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All Issues > Volume 14, Issue 5

<< Tuesday, August 18, 1998 >> St. Jane Frances de Chantal
Ezekiel 28:1-10
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Deuteronomy 32:26-28, 30, 35-36 Matthew 19:23-30
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"Everyone who has given up home, brothers or sisters, father or mother, wife or children or property for My sake will receive many times as much and inherit everlasting life." —Matthew 19:29

It is difficult for a rich person to enter into God's kingdom (Mt 19:23). Jesus proclaimed: "I repeat what I said: it is easier for a camel to pass through a needle's eye than for a rich man to enter the kingdom of God" (Mt 19:24). In effect, it is humanly impossible for a rich person to be saved, "but for God all things are possible" (Mt 19:26). Therefore, it's reasonable to not want to take the extreme risk of being rich, unless God insisted on it.

Are you rich? Most of you probably don't think you are. However, if we in the USA are not rich, there are very few people in the world who are rich or have ever been rich. By international and historical standards, most of us are rich. That means Jesus' words in the Bible apply to us. We are in great danger of losing our souls. Our first response to this fact should be to drastically simplify our life-styles so that we will no longer be rich, even by international, historical, and Biblical standards. Becoming poor is something most of us can do, if we try. This will significantly lessen the very real danger of our eternal damnation. However, a few people will not be allowed by God to become poor. They remain in great danger, but by humble stewardship of God's possessions, they may accept the grace of salvation. Rich people, get out of danger or be extremely careful!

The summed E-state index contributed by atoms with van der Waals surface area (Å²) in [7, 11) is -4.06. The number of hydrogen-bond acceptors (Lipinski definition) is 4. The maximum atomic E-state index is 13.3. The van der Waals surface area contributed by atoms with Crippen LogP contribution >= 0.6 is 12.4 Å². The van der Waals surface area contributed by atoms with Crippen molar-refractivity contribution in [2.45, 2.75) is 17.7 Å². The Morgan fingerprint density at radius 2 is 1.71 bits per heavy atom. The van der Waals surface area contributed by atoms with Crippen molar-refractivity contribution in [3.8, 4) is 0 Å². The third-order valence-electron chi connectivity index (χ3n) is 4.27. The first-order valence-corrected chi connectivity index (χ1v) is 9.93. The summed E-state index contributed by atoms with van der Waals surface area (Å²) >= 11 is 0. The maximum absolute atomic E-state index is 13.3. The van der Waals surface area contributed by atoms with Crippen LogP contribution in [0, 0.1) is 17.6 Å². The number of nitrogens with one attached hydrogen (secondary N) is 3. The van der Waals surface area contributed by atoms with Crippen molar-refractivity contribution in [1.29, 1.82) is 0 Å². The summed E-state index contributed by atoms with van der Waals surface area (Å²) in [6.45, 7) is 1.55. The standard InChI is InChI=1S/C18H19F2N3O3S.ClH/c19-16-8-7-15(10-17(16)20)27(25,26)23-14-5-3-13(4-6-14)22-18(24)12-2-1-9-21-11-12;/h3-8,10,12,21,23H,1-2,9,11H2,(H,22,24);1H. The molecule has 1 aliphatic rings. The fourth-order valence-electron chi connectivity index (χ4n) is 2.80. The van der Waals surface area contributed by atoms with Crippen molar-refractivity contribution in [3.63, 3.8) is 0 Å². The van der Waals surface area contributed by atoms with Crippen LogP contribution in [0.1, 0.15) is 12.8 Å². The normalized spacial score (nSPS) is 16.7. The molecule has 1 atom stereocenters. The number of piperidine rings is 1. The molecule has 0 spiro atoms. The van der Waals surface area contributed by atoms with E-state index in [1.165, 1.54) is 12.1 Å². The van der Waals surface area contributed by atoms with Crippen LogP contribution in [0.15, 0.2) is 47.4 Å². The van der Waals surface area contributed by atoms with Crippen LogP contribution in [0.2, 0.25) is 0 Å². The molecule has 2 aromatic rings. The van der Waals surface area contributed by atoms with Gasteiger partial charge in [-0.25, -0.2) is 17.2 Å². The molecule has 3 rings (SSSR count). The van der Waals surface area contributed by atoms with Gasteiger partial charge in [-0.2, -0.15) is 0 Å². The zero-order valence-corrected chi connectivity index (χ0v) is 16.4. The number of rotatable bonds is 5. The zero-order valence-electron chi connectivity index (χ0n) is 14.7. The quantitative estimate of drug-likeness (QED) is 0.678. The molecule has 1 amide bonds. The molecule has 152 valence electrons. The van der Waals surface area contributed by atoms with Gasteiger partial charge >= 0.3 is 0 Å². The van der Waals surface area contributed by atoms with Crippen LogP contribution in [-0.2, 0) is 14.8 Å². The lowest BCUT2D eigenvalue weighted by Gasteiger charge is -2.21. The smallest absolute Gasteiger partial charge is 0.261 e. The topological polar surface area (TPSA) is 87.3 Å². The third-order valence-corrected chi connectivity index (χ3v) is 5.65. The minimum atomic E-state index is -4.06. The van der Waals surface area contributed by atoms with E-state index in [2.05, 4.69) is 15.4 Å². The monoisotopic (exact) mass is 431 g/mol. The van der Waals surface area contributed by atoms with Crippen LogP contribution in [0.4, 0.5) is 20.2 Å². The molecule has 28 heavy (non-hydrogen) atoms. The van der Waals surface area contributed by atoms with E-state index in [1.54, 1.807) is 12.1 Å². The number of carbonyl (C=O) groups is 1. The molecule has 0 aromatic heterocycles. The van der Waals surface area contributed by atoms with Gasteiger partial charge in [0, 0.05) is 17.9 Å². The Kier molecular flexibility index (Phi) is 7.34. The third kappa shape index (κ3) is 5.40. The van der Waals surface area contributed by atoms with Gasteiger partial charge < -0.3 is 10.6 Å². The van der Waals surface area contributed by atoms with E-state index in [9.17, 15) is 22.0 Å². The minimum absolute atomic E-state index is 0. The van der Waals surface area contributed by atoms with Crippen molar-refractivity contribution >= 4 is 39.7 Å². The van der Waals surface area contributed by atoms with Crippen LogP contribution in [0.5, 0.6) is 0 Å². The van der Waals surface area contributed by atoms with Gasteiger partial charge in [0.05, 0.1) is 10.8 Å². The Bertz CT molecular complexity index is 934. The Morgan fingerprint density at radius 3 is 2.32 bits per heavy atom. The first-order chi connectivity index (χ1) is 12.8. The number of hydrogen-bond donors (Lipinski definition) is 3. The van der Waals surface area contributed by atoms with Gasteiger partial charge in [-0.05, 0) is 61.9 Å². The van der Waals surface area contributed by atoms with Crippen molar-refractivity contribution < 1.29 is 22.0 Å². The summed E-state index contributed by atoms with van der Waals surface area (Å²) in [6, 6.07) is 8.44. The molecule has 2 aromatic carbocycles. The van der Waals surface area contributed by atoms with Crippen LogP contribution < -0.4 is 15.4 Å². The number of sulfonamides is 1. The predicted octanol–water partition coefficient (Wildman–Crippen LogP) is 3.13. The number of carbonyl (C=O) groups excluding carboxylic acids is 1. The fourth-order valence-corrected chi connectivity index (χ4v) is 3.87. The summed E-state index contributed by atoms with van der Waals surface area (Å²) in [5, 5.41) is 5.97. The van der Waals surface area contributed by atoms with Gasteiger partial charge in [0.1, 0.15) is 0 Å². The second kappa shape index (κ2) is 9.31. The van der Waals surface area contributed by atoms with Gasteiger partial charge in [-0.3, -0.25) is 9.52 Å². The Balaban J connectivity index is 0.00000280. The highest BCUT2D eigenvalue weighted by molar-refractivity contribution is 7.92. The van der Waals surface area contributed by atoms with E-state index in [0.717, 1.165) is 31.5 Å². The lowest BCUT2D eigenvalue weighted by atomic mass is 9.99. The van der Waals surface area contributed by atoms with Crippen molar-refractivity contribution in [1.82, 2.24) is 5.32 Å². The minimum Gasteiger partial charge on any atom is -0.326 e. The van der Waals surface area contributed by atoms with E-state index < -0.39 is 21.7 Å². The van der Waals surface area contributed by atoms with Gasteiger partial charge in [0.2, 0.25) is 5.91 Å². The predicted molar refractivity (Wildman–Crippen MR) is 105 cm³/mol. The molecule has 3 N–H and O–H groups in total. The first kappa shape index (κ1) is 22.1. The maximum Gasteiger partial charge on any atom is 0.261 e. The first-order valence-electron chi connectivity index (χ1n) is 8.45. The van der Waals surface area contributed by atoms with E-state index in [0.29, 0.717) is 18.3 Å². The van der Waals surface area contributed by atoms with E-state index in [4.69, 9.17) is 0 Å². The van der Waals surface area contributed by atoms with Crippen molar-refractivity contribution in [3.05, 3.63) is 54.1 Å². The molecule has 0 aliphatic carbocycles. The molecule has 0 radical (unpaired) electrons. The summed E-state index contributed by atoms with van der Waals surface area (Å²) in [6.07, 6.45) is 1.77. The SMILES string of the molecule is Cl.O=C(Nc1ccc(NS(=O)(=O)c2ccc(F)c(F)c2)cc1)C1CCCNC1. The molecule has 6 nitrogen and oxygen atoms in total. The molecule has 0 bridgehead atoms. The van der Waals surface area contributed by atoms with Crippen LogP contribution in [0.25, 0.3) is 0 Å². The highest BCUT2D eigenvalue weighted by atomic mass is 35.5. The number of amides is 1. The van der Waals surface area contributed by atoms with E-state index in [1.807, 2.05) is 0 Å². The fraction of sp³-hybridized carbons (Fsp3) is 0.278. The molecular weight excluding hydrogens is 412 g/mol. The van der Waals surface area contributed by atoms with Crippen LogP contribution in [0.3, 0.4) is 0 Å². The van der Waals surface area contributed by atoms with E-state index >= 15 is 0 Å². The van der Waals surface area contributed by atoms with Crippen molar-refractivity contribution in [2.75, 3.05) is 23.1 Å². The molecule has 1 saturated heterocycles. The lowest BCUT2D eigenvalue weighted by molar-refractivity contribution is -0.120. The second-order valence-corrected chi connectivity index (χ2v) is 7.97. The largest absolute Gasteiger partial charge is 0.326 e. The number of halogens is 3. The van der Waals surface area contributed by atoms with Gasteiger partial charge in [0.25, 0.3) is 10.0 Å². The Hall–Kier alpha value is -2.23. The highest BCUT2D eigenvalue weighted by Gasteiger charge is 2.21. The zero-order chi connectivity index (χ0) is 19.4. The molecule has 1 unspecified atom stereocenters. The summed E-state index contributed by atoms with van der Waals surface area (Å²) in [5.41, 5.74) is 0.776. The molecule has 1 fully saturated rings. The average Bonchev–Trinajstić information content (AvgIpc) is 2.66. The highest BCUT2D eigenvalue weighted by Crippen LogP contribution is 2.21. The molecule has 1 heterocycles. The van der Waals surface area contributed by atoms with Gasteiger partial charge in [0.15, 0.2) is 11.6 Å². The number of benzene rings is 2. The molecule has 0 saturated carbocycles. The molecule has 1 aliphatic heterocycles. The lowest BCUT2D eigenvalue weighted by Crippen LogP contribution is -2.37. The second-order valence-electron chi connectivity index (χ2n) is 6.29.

Prayer: Father, open my eyes to see the warning signs before it's too late.
Promise: "Many who are first shall come last, and the last shall come first." —Mt 19:30
Praise: St. Jane Frances lived as a consecrated religious for thirty-one years. By the time of her death, her new religious order had grown to fill eighty-six convents in France.
(For related teaching, order our book, The Bible on Money.)
Nihil obstat: Reverend Robert J. Buschmiller, February 17, 1998
Imprimatur: †Most Reverend Carl K. Moeddel, Vicar General and Auxiliary Bishop of the Archdiocese of Cincinnati, March 25, 1998
The Nihil obstat and Imprimatur are a declaration that a book or pamphlet is considered to be free from doctrinal or moral error. It is not implied that those who have granted the Nihil obstat and Imprimatur agree with the contents, opinions, or statements expressed.
Volume 14, Issue 5
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